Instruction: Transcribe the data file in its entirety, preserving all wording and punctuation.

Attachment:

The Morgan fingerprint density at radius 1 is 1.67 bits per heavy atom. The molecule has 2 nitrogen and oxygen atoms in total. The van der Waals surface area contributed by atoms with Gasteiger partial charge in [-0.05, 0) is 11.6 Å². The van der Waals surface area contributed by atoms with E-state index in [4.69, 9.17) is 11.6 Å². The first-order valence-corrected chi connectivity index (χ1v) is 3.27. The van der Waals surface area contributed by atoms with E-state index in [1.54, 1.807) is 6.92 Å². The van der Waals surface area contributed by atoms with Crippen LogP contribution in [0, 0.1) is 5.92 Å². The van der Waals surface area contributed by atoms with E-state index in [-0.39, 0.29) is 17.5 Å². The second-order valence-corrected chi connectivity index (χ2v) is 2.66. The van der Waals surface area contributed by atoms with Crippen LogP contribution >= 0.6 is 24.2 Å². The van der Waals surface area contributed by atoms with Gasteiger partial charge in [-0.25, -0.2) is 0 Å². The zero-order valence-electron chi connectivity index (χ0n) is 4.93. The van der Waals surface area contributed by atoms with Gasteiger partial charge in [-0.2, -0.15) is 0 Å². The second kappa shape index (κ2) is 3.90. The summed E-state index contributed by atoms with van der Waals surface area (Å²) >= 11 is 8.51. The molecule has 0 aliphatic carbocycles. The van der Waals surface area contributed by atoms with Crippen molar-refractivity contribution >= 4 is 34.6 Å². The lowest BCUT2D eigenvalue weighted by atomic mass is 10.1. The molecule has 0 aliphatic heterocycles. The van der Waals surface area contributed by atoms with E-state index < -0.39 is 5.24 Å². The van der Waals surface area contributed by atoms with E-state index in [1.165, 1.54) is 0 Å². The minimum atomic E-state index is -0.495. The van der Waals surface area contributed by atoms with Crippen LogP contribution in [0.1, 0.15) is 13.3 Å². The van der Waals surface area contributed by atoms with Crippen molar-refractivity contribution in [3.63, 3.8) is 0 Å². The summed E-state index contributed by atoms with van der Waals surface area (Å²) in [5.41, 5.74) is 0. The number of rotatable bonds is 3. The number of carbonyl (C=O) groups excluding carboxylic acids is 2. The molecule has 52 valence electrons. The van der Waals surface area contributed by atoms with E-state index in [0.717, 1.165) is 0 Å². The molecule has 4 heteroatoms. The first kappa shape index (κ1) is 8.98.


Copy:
The Morgan fingerprint density at radius 1 is 1.67 bits per heavy atom. The molecule has 2 nitrogen and oxygen atoms in total. The van der Waals surface area contributed by atoms with Gasteiger partial charge in [-0.05, 0) is 11.6 Å². The van der Waals surface area contributed by atoms with E-state index in [4.69, 9.17) is 11.6 Å². The first-order valence-corrected chi connectivity index (χ1v) is 3.27. The van der Waals surface area contributed by atoms with E-state index in [1.54, 1.807) is 6.92 Å². The van der Waals surface area contributed by atoms with Crippen LogP contribution in [0, 0.1) is 5.92 Å². The van der Waals surface area contributed by atoms with E-state index in [-0.39, 0.29) is 17.5 Å². The second-order valence-corrected chi connectivity index (χ2v) is 2.66. The van der Waals surface area contributed by atoms with Crippen LogP contribution >= 0.6 is 24.2 Å². The van der Waals surface area contributed by atoms with Gasteiger partial charge in [-0.25, -0.2) is 0 Å². The zero-order valence-electron chi connectivity index (χ0n) is 4.93. The van der Waals surface area contributed by atoms with Gasteiger partial charge in [-0.2, -0.15) is 0 Å². The second kappa shape index (κ2) is 3.90. The summed E-state index contributed by atoms with van der Waals surface area (Å²) >= 11 is 8.51. The molecule has 0 aliphatic carbocycles. The van der Waals surface area contributed by atoms with Crippen molar-refractivity contribution >= 4 is 34.6 Å². The lowest BCUT2D eigenvalue weighted by atomic mass is 10.1. The molecule has 0 aliphatic heterocycles. The van der Waals surface area contributed by atoms with E-state index < -0.39 is 5.24 Å². The van der Waals surface area contributed by atoms with E-state index in [1.165, 1.54) is 0 Å². The minimum atomic E-state index is -0.495. The van der Waals surface area contributed by atoms with Crippen LogP contribution in [0.1, 0.15) is 13.3 Å². The van der Waals surface area contributed by atoms with Crippen molar-refractivity contribution in [3.63, 3.8) is 0 Å². The summed E-state index contributed by atoms with van der Waals surface area (Å²) in [5.41, 5.74) is 0. The number of rotatable bonds is 3. The number of carbonyl (C=O) groups excluding carboxylic acids is 2. The molecule has 52 valence electrons. The van der Waals surface area contributed by atoms with E-state index in [0.717, 1.165) is 0 Å². The molecule has 4 heteroatoms. The first kappa shape index (κ1) is 8.98.